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Ohio lawmakers sign on to stop federal judge’s ruling halting FDA approval of abortion drug




The abortion drug Mifepristone, also known as RU486, is pictured. (Photo Credit: Robin Marty / Flickr. Licensed under Creative Commons BY 2.0)

More than 200 members of Congress — including six Ohio lawmakers — are trying to prevent a federal judge’s order to stop the Food and Drug Administration’s approval of an abortion drug from going into effect.

Ohio’s Democratic U.S. Reps. Joyce Beatty, Emilia Sykes, Greg Landsman, Marcy Kaptur and Shontel Brown, along with Sen. Sherrod Brown, D-OH, signed on to an amicus brief that was filed Tuesday asking the Fifth Circuit Court of Appeal to stay the ruling that would prevent access to mifepristone, the first in a two-drug regimen to end a pregnancy through ten weeks gestation.

“The district court appears to have second-guessed FDA’s scientific determinations with cherry-picked anecdotes and studies, and on that basis, imposed a remedy that could significantly upend the status quo,” according to the brief. “Emergency relief from the order is necessary to mitigate the imminent harm facing members of the public, many of whom rely on the availability of mifepristone for reproductive care.”

Last Friday, Trump-appointed U.S. District Judge Matthew Kacsmaryk stopped the FDA’s approval of mifepristone, the first in a two-drug regimen of mifepristone and misoprostol taken 24 to 48 hours apart to terminate a pregnancy. The FDA first approved the two-drug regimen in 2000.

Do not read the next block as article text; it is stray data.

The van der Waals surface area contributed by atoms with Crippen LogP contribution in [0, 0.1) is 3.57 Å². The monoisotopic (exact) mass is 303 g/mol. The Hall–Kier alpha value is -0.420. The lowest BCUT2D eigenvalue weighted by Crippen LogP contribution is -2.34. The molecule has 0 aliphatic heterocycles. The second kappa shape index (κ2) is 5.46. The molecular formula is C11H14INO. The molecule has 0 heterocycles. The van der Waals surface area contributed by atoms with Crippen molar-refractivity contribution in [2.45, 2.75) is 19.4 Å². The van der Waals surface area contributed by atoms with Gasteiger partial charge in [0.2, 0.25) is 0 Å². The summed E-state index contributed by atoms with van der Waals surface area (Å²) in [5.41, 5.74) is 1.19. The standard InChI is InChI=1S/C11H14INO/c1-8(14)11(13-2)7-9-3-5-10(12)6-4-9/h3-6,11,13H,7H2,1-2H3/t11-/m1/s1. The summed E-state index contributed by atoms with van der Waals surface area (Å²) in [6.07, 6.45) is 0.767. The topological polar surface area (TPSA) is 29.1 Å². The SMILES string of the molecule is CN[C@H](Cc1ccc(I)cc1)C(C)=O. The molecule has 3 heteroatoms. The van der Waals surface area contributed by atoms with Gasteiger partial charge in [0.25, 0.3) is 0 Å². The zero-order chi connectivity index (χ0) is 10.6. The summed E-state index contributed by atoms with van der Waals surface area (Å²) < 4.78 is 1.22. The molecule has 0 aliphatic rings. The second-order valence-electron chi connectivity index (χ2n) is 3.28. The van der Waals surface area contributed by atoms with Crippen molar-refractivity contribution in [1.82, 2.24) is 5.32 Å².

The United States Department of Justice filed an emergency stay motion with the Fifth Circuit Court of Appeals and is asking the 5th Circuit to respond to its request for a stay by noon on Thursday. Kacsmaryk’s ruling would take effect Friday unless the 5th Circuit puts it on hold.

Within hours of the Texas ruling on Friday, U.S. District Judge Thomas Rice, ruled mifepristone should continue to be available in 17 states and the District of Columbia. Ohio is not one of those 17 states.

The lawmakers argue in the amicus brief Kacsmaryk’s ruling has no basis in law and potentially threatens access to other medications approved by the FDA.

“The consequences of the district court’s remedy could extend far beyond mifepristone, for it undermines the science-based, expert-driven process that Congress designed for determining whether drugs are safe and effective,” according to the amicus brief.

Mifepristone was used for 9,891 abortions in Ohio in 2021, according to the Ohio Department of Health.

This story was republished from the Ohio Capital Journal under a Creative Commons license.

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